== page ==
The Mesoproterozoic deep ocean is thought to have been largely anoxic, dominated by ferruginous conditions. Phosphate was scavenged from the water column by iron oxyhydroxides, and dissolved nitrate was rapidly reduced along the redoxcline. Primary productivity was therefore generally low, and eukaryotic life was restricted to oxic marine margins. This model is supported by new nitrogen isotope data from the Lower Riphean (ca. 1.55 Ga) strata of the South Ural Mountains, where we find evidence for strong redox stratification, coupled with low organic carbon content. In contrast, unconformably overlying siliciclastic sedimentary rocks of Middle Riphean age (ca. 1.33 Ga) preserve a rare occurrence of apatite concretions, associated with relatively high concentrations of organic carbon (up to 4 wt%). The Pb-Pb isochron age for the apatite concretions of the Zigazino-Komarovo Formation is 1330 ± 20 Ma (MSWD = 3.7). We measured nitrogen isotope ratios across this interval and found δ15N values up to + 7.6‰, which are similar to those in modern upwelling zones and indicative of a significant nitrate reservoir. These observations are most parsimoniously explained by upwelling of phosphate- and nitrate-bearing waters, suggesting that the deep ocean was at least regionally and temporarily oxygenated. The lack of redox-sensitive trace element enrichment in these strata and the general scarcity of apatite accumulations in the Mesoproterozoic sedimentary record suggest that oxic deep-waters were not a global and persistent phenomenon, but our results confirm that oxic, nutrient-rich refugia existed in Mesoproterozoic oceans and were perhaps important for the radiation of early eukaryotes.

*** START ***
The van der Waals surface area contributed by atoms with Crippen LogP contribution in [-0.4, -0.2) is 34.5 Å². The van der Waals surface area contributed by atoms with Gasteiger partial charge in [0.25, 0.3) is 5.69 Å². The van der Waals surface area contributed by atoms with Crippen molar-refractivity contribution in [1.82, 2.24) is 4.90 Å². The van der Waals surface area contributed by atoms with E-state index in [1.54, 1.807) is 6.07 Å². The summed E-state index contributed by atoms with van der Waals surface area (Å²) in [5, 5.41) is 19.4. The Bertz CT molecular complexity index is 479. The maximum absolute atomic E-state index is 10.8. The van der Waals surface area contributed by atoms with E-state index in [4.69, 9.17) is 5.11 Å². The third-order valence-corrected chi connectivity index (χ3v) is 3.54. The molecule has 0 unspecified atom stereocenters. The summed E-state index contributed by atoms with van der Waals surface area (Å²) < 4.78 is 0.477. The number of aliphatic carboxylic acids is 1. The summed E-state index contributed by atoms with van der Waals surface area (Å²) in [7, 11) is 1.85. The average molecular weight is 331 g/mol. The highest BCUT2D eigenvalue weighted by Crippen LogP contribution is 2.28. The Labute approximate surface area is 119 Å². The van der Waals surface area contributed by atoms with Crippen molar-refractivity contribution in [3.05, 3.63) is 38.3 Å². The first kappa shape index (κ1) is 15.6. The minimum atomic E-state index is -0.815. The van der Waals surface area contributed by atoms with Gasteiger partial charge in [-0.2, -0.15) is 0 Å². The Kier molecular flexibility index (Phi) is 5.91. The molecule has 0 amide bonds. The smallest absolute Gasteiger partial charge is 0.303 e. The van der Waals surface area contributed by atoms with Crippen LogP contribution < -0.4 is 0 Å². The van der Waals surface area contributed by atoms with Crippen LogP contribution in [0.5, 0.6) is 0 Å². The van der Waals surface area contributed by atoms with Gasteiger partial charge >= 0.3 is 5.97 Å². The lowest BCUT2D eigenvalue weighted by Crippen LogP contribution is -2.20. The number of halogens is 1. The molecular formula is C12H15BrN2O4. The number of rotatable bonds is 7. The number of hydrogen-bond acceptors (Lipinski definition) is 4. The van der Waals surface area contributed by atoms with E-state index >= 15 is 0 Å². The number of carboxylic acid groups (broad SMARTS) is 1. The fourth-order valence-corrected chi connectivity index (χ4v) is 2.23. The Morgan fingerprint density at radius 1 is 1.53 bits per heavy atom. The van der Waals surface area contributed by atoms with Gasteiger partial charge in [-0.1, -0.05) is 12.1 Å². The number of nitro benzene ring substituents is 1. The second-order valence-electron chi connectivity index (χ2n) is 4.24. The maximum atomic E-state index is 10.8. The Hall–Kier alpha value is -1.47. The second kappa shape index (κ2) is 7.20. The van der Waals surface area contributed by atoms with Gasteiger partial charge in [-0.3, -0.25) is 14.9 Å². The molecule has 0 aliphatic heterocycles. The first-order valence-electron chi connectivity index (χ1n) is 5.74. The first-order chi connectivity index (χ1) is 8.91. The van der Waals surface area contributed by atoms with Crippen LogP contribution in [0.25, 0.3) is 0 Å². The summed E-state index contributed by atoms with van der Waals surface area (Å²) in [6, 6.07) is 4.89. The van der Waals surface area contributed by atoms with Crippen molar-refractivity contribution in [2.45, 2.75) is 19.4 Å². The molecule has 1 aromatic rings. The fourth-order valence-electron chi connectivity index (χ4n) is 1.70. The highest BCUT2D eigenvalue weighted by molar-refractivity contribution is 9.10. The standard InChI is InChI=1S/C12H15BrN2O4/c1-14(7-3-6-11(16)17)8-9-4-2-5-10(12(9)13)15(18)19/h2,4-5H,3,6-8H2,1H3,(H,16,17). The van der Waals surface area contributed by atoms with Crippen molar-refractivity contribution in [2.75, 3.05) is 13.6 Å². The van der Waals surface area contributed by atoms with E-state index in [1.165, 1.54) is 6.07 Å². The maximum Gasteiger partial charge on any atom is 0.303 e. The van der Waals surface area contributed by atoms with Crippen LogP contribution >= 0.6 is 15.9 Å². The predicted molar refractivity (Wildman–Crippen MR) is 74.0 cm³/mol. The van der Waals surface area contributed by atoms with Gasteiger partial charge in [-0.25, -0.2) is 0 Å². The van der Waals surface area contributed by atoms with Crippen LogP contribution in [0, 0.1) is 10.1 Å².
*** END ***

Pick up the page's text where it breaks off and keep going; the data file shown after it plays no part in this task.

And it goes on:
- Nitrogen isotopes
- Ural Mountains